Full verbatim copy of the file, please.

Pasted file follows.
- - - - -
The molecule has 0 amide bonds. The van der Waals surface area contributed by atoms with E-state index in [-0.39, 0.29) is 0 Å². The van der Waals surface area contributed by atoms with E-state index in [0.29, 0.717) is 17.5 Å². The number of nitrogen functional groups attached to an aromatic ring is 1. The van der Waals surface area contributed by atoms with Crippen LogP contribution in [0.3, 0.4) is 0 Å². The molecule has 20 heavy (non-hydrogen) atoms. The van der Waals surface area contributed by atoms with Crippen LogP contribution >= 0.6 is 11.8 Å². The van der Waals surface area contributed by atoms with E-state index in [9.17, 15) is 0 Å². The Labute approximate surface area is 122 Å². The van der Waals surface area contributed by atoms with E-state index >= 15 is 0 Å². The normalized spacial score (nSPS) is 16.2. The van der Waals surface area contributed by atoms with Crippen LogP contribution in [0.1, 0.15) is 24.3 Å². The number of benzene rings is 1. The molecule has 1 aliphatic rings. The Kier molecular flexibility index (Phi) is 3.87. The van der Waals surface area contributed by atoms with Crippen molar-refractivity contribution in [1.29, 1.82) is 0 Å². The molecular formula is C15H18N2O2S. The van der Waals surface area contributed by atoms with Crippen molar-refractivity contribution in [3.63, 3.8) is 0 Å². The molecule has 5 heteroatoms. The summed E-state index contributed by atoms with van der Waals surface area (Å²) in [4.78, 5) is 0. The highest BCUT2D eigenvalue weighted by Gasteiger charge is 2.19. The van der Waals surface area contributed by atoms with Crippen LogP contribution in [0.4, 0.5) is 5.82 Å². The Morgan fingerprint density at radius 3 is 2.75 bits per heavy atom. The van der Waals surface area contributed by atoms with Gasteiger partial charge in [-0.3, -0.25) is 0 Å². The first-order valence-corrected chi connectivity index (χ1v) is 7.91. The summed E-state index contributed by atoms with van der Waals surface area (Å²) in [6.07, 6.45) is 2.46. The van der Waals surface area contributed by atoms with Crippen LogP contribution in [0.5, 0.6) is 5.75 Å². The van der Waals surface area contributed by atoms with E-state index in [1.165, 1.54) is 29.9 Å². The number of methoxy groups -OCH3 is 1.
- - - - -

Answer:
The molecule has 0 amide bonds. The van der Waals surface area contributed by atoms with E-state index in [-0.39, 0.29) is 0 Å². The van der Waals surface area contributed by atoms with E-state index in [0.29, 0.717) is 17.5 Å². The number of nitrogen functional groups attached to an aromatic ring is 1. The van der Waals surface area contributed by atoms with Crippen LogP contribution in [0.3, 0.4) is 0 Å². The molecule has 20 heavy (non-hydrogen) atoms. The van der Waals surface area contributed by atoms with Crippen LogP contribution >= 0.6 is 11.8 Å². The van der Waals surface area contributed by atoms with E-state index in [9.17, 15) is 0 Å². The Labute approximate surface area is 122 Å². The van der Waals surface area contributed by atoms with E-state index >= 15 is 0 Å². The normalized spacial score (nSPS) is 16.2. The van der Waals surface area contributed by atoms with Crippen LogP contribution in [0.1, 0.15) is 24.3 Å². The number of benzene rings is 1. The molecule has 1 aliphatic rings. The Kier molecular flexibility index (Phi) is 3.87. The van der Waals surface area contributed by atoms with Crippen molar-refractivity contribution in [1.29, 1.82) is 0 Å². The molecular formula is C15H18N2O2S. The van der Waals surface area contributed by atoms with Crippen molar-refractivity contribution in [3.63, 3.8) is 0 Å². The molecule has 5 heteroatoms. The summed E-state index contributed by atoms with van der Waals surface area (Å²) in [4.78, 5) is 0. The highest BCUT2D eigenvalue weighted by Gasteiger charge is 2.19. The van der Waals surface area contributed by atoms with Crippen LogP contribution in [0.4, 0.5) is 5.82 Å². The Morgan fingerprint density at radius 3 is 2.75 bits per heavy atom. The van der Waals surface area contributed by atoms with Gasteiger partial charge in [-0.3, -0.25) is 0 Å². The first-order valence-corrected chi connectivity index (χ1v) is 7.91. The summed E-state index contributed by atoms with van der Waals surface area (Å²) in [6.07, 6.45) is 2.46. The van der Waals surface area contributed by atoms with Crippen LogP contribution in [0.5, 0.6) is 5.75 Å². The van der Waals surface area contributed by atoms with E-state index in [1.165, 1.54) is 29.9 Å². The number of methoxy groups -OCH3 is 1.